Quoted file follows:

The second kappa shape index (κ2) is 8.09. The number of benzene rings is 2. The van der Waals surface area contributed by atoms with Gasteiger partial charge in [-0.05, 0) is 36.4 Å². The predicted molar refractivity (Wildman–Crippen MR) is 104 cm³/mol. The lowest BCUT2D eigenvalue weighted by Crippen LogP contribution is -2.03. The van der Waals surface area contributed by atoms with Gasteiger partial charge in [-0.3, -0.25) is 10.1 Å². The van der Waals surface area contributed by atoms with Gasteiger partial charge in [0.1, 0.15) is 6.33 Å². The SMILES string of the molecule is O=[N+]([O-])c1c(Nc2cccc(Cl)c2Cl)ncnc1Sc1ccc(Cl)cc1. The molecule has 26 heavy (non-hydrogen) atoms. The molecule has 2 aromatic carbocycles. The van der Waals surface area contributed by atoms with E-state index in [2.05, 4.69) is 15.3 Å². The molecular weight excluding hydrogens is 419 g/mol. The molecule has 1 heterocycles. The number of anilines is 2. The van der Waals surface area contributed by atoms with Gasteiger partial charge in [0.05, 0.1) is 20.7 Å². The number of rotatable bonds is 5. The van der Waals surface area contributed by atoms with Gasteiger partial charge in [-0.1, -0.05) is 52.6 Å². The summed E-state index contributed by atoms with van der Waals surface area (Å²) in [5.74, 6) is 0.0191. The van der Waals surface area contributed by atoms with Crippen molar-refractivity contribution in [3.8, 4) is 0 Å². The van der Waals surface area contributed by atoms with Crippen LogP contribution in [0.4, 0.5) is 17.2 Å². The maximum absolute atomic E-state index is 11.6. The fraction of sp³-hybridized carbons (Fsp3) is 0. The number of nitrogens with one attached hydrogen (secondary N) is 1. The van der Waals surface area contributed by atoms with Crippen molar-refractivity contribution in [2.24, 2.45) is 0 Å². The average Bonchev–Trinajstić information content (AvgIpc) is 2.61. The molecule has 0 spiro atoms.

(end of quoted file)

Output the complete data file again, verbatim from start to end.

The second kappa shape index (κ2) is 8.09. The number of benzene rings is 2. The van der Waals surface area contributed by atoms with Gasteiger partial charge in [-0.05, 0) is 36.4 Å². The predicted molar refractivity (Wildman–Crippen MR) is 104 cm³/mol. The lowest BCUT2D eigenvalue weighted by Crippen LogP contribution is -2.03. The van der Waals surface area contributed by atoms with Gasteiger partial charge in [-0.3, -0.25) is 10.1 Å². The van der Waals surface area contributed by atoms with Gasteiger partial charge in [0.1, 0.15) is 6.33 Å². The SMILES string of the molecule is O=[N+]([O-])c1c(Nc2cccc(Cl)c2Cl)ncnc1Sc1ccc(Cl)cc1. The molecule has 26 heavy (non-hydrogen) atoms. The molecule has 2 aromatic carbocycles. The van der Waals surface area contributed by atoms with E-state index in [2.05, 4.69) is 15.3 Å². The molecular weight excluding hydrogens is 419 g/mol. The molecule has 1 heterocycles. The number of anilines is 2. The van der Waals surface area contributed by atoms with Gasteiger partial charge in [0.05, 0.1) is 20.7 Å². The number of rotatable bonds is 5. The van der Waals surface area contributed by atoms with Gasteiger partial charge in [-0.1, -0.05) is 52.6 Å². The summed E-state index contributed by atoms with van der Waals surface area (Å²) in [5.74, 6) is 0.0191. The van der Waals surface area contributed by atoms with Crippen molar-refractivity contribution in [3.8, 4) is 0 Å². The van der Waals surface area contributed by atoms with Crippen LogP contribution in [0.4, 0.5) is 17.2 Å². The maximum absolute atomic E-state index is 11.6. The fraction of sp³-hybridized carbons (Fsp3) is 0. The number of nitrogens with one attached hydrogen (secondary N) is 1. The van der Waals surface area contributed by atoms with Crippen molar-refractivity contribution in [2.24, 2.45) is 0 Å². The average Bonchev–Trinajstić information content (AvgIpc) is 2.61. The molecule has 0 spiro atoms.